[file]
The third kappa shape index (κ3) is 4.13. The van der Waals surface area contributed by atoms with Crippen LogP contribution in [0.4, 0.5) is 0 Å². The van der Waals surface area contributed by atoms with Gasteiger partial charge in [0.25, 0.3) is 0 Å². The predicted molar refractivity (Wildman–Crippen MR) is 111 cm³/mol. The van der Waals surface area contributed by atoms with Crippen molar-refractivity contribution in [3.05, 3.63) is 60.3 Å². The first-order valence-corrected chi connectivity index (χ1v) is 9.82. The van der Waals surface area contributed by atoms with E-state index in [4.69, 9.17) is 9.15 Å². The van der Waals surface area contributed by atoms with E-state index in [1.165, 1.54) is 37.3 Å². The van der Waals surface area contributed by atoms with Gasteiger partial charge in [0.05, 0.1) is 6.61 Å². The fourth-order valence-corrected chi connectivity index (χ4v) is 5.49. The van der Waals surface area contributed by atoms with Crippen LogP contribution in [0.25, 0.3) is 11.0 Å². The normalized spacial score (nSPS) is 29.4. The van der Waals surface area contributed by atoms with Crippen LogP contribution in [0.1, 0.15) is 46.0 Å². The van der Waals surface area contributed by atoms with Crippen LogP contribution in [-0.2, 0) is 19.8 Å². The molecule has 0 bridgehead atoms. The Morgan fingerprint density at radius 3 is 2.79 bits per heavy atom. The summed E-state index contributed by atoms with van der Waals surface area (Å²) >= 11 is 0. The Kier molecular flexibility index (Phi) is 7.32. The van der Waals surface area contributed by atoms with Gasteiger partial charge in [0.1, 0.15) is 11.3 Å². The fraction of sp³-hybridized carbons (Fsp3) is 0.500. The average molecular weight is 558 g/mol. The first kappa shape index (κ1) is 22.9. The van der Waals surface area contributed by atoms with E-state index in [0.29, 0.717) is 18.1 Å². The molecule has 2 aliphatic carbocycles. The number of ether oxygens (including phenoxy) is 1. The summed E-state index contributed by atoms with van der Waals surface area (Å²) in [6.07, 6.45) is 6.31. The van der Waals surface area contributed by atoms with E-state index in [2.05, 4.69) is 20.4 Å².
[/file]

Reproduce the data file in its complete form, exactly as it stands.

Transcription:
The third kappa shape index (κ3) is 4.13. The van der Waals surface area contributed by atoms with Crippen LogP contribution in [0.4, 0.5) is 0 Å². The van der Waals surface area contributed by atoms with Gasteiger partial charge in [0.25, 0.3) is 0 Å². The predicted molar refractivity (Wildman–Crippen MR) is 111 cm³/mol. The van der Waals surface area contributed by atoms with Crippen molar-refractivity contribution in [3.05, 3.63) is 60.3 Å². The first-order valence-corrected chi connectivity index (χ1v) is 9.82. The van der Waals surface area contributed by atoms with E-state index in [4.69, 9.17) is 9.15 Å². The van der Waals surface area contributed by atoms with E-state index in [1.165, 1.54) is 37.3 Å². The van der Waals surface area contributed by atoms with Gasteiger partial charge in [0.05, 0.1) is 6.61 Å². The fourth-order valence-corrected chi connectivity index (χ4v) is 5.49. The van der Waals surface area contributed by atoms with Crippen LogP contribution in [0.25, 0.3) is 11.0 Å². The normalized spacial score (nSPS) is 29.4. The van der Waals surface area contributed by atoms with Crippen LogP contribution in [0.1, 0.15) is 46.0 Å². The van der Waals surface area contributed by atoms with Crippen LogP contribution in [-0.2, 0) is 19.8 Å². The molecule has 0 bridgehead atoms. The Morgan fingerprint density at radius 3 is 2.79 bits per heavy atom. The summed E-state index contributed by atoms with van der Waals surface area (Å²) >= 11 is 0. The Kier molecular flexibility index (Phi) is 7.32. The van der Waals surface area contributed by atoms with Gasteiger partial charge in [0.1, 0.15) is 11.3 Å². The fraction of sp³-hybridized carbons (Fsp3) is 0.500. The average molecular weight is 558 g/mol. The first kappa shape index (κ1) is 22.9. The van der Waals surface area contributed by atoms with E-state index in [0.29, 0.717) is 18.1 Å². The molecule has 2 aliphatic carbocycles. The number of ether oxygens (including phenoxy) is 1. The summed E-state index contributed by atoms with van der Waals surface area (Å²) in [6.07, 6.45) is 6.31. The van der Waals surface area contributed by atoms with E-state index in [2.05, 4.69) is 20.4 Å².